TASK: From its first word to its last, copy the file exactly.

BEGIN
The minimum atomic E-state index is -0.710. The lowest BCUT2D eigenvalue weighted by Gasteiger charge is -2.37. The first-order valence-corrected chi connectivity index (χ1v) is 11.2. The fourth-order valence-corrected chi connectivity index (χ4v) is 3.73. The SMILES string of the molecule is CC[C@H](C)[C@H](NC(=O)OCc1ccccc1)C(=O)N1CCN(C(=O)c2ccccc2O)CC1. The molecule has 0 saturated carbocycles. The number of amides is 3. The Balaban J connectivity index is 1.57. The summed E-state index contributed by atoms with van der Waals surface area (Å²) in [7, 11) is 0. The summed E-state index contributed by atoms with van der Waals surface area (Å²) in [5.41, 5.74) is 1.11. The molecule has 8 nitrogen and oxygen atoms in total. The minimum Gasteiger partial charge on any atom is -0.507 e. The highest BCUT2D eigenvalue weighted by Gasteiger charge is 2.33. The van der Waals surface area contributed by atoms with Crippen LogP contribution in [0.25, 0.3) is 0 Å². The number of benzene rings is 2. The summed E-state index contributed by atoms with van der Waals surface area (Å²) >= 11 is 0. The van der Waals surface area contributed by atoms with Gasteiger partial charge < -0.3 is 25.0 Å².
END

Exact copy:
The minimum atomic E-state index is -0.710. The lowest BCUT2D eigenvalue weighted by Gasteiger charge is -2.37. The first-order valence-corrected chi connectivity index (χ1v) is 11.2. The fourth-order valence-corrected chi connectivity index (χ4v) is 3.73. The SMILES string of the molecule is CC[C@H](C)[C@H](NC(=O)OCc1ccccc1)C(=O)N1CCN(C(=O)c2ccccc2O)CC1. The molecule has 0 saturated carbocycles. The number of amides is 3. The Balaban J connectivity index is 1.57. The summed E-state index contributed by atoms with van der Waals surface area (Å²) in [7, 11) is 0. The summed E-state index contributed by atoms with van der Waals surface area (Å²) in [5.41, 5.74) is 1.11. The molecule has 8 nitrogen and oxygen atoms in total. The minimum Gasteiger partial charge on any atom is -0.507 e. The highest BCUT2D eigenvalue weighted by Gasteiger charge is 2.33. The van der Waals surface area contributed by atoms with Crippen LogP contribution in [0.25, 0.3) is 0 Å². The number of benzene rings is 2. The summed E-state index contributed by atoms with van der Waals surface area (Å²) >= 11 is 0. The van der Waals surface area contributed by atoms with Gasteiger partial charge < -0.3 is 25.0 Å².